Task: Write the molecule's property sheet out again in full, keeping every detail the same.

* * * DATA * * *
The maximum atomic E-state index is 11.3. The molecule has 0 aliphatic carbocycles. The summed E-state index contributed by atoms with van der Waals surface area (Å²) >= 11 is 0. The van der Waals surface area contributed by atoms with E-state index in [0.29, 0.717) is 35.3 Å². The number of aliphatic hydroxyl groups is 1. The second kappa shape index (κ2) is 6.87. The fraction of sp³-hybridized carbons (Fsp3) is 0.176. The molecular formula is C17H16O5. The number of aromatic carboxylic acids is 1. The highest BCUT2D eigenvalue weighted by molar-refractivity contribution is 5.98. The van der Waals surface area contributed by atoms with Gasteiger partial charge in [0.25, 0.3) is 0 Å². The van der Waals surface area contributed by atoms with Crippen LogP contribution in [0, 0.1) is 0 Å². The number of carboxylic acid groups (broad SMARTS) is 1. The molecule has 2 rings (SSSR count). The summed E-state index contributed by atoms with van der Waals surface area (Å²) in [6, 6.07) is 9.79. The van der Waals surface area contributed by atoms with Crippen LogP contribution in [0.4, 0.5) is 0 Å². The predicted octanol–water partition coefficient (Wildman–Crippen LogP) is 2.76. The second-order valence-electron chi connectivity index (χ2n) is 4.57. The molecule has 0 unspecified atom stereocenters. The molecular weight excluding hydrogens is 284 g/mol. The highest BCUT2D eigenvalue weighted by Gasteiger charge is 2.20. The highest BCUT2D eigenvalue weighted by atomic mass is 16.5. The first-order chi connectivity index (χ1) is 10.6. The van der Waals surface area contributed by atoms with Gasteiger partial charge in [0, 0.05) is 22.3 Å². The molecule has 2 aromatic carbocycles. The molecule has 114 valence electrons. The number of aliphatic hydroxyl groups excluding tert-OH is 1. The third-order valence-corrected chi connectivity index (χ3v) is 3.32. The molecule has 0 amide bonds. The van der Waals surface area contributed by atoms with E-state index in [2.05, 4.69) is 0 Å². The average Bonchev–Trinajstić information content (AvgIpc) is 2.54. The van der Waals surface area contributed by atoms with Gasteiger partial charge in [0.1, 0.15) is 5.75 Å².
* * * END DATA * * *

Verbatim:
The maximum atomic E-state index is 11.3. The molecule has 0 aliphatic carbocycles. The summed E-state index contributed by atoms with van der Waals surface area (Å²) >= 11 is 0. The van der Waals surface area contributed by atoms with E-state index in [0.29, 0.717) is 35.3 Å². The number of aliphatic hydroxyl groups is 1. The second kappa shape index (κ2) is 6.87. The fraction of sp³-hybridized carbons (Fsp3) is 0.176. The molecular formula is C17H16O5. The number of aromatic carboxylic acids is 1. The highest BCUT2D eigenvalue weighted by molar-refractivity contribution is 5.98. The van der Waals surface area contributed by atoms with Gasteiger partial charge in [0.25, 0.3) is 0 Å². The van der Waals surface area contributed by atoms with Crippen LogP contribution in [0, 0.1) is 0 Å². The number of carboxylic acid groups (broad SMARTS) is 1. The molecule has 2 rings (SSSR count). The summed E-state index contributed by atoms with van der Waals surface area (Å²) in [6, 6.07) is 9.79. The van der Waals surface area contributed by atoms with Crippen LogP contribution in [0.4, 0.5) is 0 Å². The predicted octanol–water partition coefficient (Wildman–Crippen LogP) is 2.76. The second-order valence-electron chi connectivity index (χ2n) is 4.57. The molecule has 0 unspecified atom stereocenters. The molecular weight excluding hydrogens is 284 g/mol. The highest BCUT2D eigenvalue weighted by Gasteiger charge is 2.20. The highest BCUT2D eigenvalue weighted by atomic mass is 16.5. The first-order chi connectivity index (χ1) is 10.6. The van der Waals surface area contributed by atoms with Gasteiger partial charge in [0, 0.05) is 22.3 Å². The molecule has 2 aromatic carbocycles. The molecule has 114 valence electrons. The number of aliphatic hydroxyl groups excluding tert-OH is 1. The third-order valence-corrected chi connectivity index (χ3v) is 3.32. The molecule has 0 amide bonds. The van der Waals surface area contributed by atoms with E-state index in [2.05, 4.69) is 0 Å². The average Bonchev–Trinajstić information content (AvgIpc) is 2.54. The van der Waals surface area contributed by atoms with Gasteiger partial charge in [0.1, 0.15) is 5.75 Å².